YouTube banned anti-vaccine content on its platform, Instagram is accused of being “toxic” for its teen users, and Facebook’s Oversight Board is routinely panned for being funded by its ward. Across these and other tech policy issues, there is little doubt there are problems, but the important question is, what is the best mechanism for solving those problems?
While some from both political parties call for regulations to address each bump along the information superhighway, letting market solutions take shape is the superior approach. Market-generated corrections preserve maximum flexibility for firms, often happen more quickly for consumers, and avoid the political capture that government regulations risk.
YouTube’s recent ban of anti-vaccination content is the company’s legal right; the First Amendment protects YouTube from being forced to carry speech it doesn’t want to on its privately owned platform. Perhaps the platform thinks carrying this content will harm its advertising revenues, a legitimate business concern in light of its paramount obligation to maximize shareholder value. Perhaps YouTube’s leadership sincerely feels the ban is serving a greater good and saving lives. Perhaps executives have more sinister motives. It doesn’t really matter why YouTube made the decision or even, to some extent, the merits of the decision.
That’s because by narrowing the scope of content it carries, YouTube also created a competitive opportunity for other video hosting sites. The decision by the world’s biggest video sharing website to not carry certain content could allow greater market share for smaller competitors, like Rumble or Odysee, if they choose to carry that same content. Even if you think YouTube made a mistake with its ban, that supposed mistake is now a nascent company’s big chance to attract more users.
That’s the market responding, in real time, to what consumers may want. But forcing YouTube to carry content by regulating platforms as common carriers, as some conservatives have suggested, would preempt that market response. It would prevent the differentiation among competing platforms and the potential creative destruction to replace today’s market leaders with nascent challengers. Regulation would also curtail platforms’ freedom and introduce harmful regulatory capture into the most dynamic sector of the U.S. economy.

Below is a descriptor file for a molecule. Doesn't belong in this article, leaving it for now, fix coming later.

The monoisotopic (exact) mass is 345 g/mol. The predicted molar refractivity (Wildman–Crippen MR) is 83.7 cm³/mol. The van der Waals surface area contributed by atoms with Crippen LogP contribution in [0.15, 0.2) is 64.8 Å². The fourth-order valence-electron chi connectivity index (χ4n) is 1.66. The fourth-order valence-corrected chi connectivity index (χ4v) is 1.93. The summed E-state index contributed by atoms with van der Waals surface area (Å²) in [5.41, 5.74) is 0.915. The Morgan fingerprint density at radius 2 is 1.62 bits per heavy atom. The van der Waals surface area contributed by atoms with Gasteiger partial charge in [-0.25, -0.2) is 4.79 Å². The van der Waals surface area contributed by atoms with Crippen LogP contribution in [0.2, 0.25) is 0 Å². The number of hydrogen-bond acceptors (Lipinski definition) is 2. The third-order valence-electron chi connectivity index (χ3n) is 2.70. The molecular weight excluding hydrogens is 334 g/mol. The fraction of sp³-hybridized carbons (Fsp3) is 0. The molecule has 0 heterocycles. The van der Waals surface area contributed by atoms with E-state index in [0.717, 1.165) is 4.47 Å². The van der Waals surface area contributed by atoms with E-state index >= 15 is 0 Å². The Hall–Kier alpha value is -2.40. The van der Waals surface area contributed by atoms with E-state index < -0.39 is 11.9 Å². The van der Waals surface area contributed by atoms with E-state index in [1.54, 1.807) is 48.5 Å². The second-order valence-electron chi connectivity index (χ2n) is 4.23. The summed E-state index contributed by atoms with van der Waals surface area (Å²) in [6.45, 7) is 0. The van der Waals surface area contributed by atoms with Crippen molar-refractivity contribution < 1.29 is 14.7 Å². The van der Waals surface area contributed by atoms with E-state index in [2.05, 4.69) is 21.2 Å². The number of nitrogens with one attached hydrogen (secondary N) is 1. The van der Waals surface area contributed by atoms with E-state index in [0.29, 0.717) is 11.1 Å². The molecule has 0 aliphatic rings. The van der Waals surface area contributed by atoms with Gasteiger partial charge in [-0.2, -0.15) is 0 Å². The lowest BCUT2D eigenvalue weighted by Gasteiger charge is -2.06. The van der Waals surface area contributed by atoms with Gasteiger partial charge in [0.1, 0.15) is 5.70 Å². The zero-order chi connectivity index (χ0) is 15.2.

The politicization of what should remain private business decisions is on full display with Senate hearings about Instagram’s effects on its teenage users. The Wall Street Journal (owned by a competitor of Instagram’s parent company, Facebook) recently published a scathing article about the findings of the picture-sharing platform’s internal research. Attention-hungry politicians on Capitol Hill didn’t let the opportunity to bash “big tech” go to waste and this week’s hearing on the topic won’t be the last.
Whatever the actual findings of the research, the good news is that Facebook bothers to look into the harms at all and adjusts its product accordingly. New technologies and services come with tradeoffs; social media is no exception. Facebook spending time and money to identify problems and how to solve them is evidence of the incentives even market leaders have to improve and innovate. Researching problems in an effort to address them for consumers should be lauded, not investigated. Congressional committees are wasting everyone’s time with political theatre.
Similarly, Facebook established its Oversight Board in an attempt to deal with criticisms of the platform’s content moderation policies and decisions. Many on the political left think it’s dangerous that social media companies leave too much third-party content up. Some on the political right think social media companies take too much conservative third-party content down and that this threatens the success of their policies. The Oversight Board’s website explains, “The Oversight Board was created to help Facebook answer some of the most difficult questions around freedom of expression online: what to take down, what to leave up, and why.” But Oversight Board critics question the usefulness of the entity by pointing out that Facebook itself picked the members and exclusively funded it.
Whatever success or failure the Board has in addressing content moderation problems, the critical point is that it represents a private attempt to solve problems. As such, it can be more easily improved and more quickly altered than an inflexible and often irreversible government regulatory scheme.
These tech platforms and their services represent the American economic frontier. Frontiers are messy, but their chaos is worth the progress they provide. Better to let the markets react and solve problems than stifle innovation and hurt consumers with heavy-handed regulations.